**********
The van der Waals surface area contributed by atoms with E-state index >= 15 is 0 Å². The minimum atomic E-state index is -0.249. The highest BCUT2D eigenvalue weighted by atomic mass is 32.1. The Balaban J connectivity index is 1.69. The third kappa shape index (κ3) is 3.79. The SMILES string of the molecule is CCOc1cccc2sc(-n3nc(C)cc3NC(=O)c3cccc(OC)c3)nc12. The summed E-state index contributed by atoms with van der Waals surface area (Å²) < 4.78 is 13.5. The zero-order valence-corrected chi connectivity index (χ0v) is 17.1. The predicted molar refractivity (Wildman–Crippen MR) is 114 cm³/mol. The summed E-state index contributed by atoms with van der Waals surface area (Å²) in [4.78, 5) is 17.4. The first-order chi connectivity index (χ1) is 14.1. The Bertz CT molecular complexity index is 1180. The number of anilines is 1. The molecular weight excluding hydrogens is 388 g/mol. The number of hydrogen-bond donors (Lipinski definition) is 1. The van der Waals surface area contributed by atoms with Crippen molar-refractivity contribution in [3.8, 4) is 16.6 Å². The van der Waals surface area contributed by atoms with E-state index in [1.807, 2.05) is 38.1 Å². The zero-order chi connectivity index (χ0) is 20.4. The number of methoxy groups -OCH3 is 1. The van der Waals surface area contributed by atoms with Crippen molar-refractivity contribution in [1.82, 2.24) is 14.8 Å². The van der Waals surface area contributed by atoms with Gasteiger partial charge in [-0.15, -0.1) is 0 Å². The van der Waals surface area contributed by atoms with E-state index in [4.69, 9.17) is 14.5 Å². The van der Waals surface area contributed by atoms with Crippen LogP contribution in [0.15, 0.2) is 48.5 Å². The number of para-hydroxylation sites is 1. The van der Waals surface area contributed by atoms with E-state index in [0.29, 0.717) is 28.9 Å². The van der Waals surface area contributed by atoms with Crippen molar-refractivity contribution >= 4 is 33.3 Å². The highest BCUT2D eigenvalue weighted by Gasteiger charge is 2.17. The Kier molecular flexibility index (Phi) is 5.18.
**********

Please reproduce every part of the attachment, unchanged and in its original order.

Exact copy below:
The van der Waals surface area contributed by atoms with E-state index >= 15 is 0 Å². The minimum atomic E-state index is -0.249. The highest BCUT2D eigenvalue weighted by atomic mass is 32.1. The Balaban J connectivity index is 1.69. The third kappa shape index (κ3) is 3.79. The SMILES string of the molecule is CCOc1cccc2sc(-n3nc(C)cc3NC(=O)c3cccc(OC)c3)nc12. The summed E-state index contributed by atoms with van der Waals surface area (Å²) < 4.78 is 13.5. The zero-order valence-corrected chi connectivity index (χ0v) is 17.1. The predicted molar refractivity (Wildman–Crippen MR) is 114 cm³/mol. The summed E-state index contributed by atoms with van der Waals surface area (Å²) in [4.78, 5) is 17.4. The first-order chi connectivity index (χ1) is 14.1. The Bertz CT molecular complexity index is 1180. The number of anilines is 1. The molecular weight excluding hydrogens is 388 g/mol. The number of hydrogen-bond donors (Lipinski definition) is 1. The van der Waals surface area contributed by atoms with Crippen molar-refractivity contribution in [3.8, 4) is 16.6 Å². The van der Waals surface area contributed by atoms with E-state index in [1.807, 2.05) is 38.1 Å². The zero-order chi connectivity index (χ0) is 20.4. The number of methoxy groups -OCH3 is 1. The van der Waals surface area contributed by atoms with Crippen molar-refractivity contribution in [1.82, 2.24) is 14.8 Å². The van der Waals surface area contributed by atoms with Gasteiger partial charge in [-0.15, -0.1) is 0 Å². The van der Waals surface area contributed by atoms with E-state index in [4.69, 9.17) is 14.5 Å². The van der Waals surface area contributed by atoms with Crippen LogP contribution in [0.15, 0.2) is 48.5 Å². The number of para-hydroxylation sites is 1. The van der Waals surface area contributed by atoms with E-state index in [0.29, 0.717) is 28.9 Å². The van der Waals surface area contributed by atoms with Crippen molar-refractivity contribution >= 4 is 33.3 Å². The highest BCUT2D eigenvalue weighted by Gasteiger charge is 2.17. The Kier molecular flexibility index (Phi) is 5.18.